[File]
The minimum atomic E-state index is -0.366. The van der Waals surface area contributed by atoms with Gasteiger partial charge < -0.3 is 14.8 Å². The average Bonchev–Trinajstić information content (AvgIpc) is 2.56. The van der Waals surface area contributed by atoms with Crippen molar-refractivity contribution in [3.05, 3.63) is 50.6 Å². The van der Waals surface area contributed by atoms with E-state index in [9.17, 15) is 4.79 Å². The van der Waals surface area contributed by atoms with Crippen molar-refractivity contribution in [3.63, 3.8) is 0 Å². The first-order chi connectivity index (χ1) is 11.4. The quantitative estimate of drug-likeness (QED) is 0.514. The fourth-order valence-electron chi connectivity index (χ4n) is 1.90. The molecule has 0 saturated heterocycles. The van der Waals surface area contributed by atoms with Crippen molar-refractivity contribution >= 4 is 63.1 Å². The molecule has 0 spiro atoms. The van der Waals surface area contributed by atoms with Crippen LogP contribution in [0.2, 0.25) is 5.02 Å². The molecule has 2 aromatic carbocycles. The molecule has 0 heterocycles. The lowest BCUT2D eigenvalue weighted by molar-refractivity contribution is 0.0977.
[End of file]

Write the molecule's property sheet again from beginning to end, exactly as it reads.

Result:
The minimum atomic E-state index is -0.366. The van der Waals surface area contributed by atoms with Gasteiger partial charge < -0.3 is 14.8 Å². The average Bonchev–Trinajstić information content (AvgIpc) is 2.56. The van der Waals surface area contributed by atoms with Crippen molar-refractivity contribution in [3.05, 3.63) is 50.6 Å². The van der Waals surface area contributed by atoms with E-state index in [9.17, 15) is 4.79 Å². The van der Waals surface area contributed by atoms with Crippen molar-refractivity contribution in [3.63, 3.8) is 0 Å². The first-order chi connectivity index (χ1) is 11.4. The quantitative estimate of drug-likeness (QED) is 0.514. The fourth-order valence-electron chi connectivity index (χ4n) is 1.90. The molecule has 0 saturated heterocycles. The van der Waals surface area contributed by atoms with Crippen molar-refractivity contribution >= 4 is 63.1 Å². The molecule has 0 spiro atoms. The van der Waals surface area contributed by atoms with Crippen LogP contribution in [0.2, 0.25) is 5.02 Å². The molecule has 2 aromatic carbocycles. The molecule has 0 heterocycles. The lowest BCUT2D eigenvalue weighted by molar-refractivity contribution is 0.0977.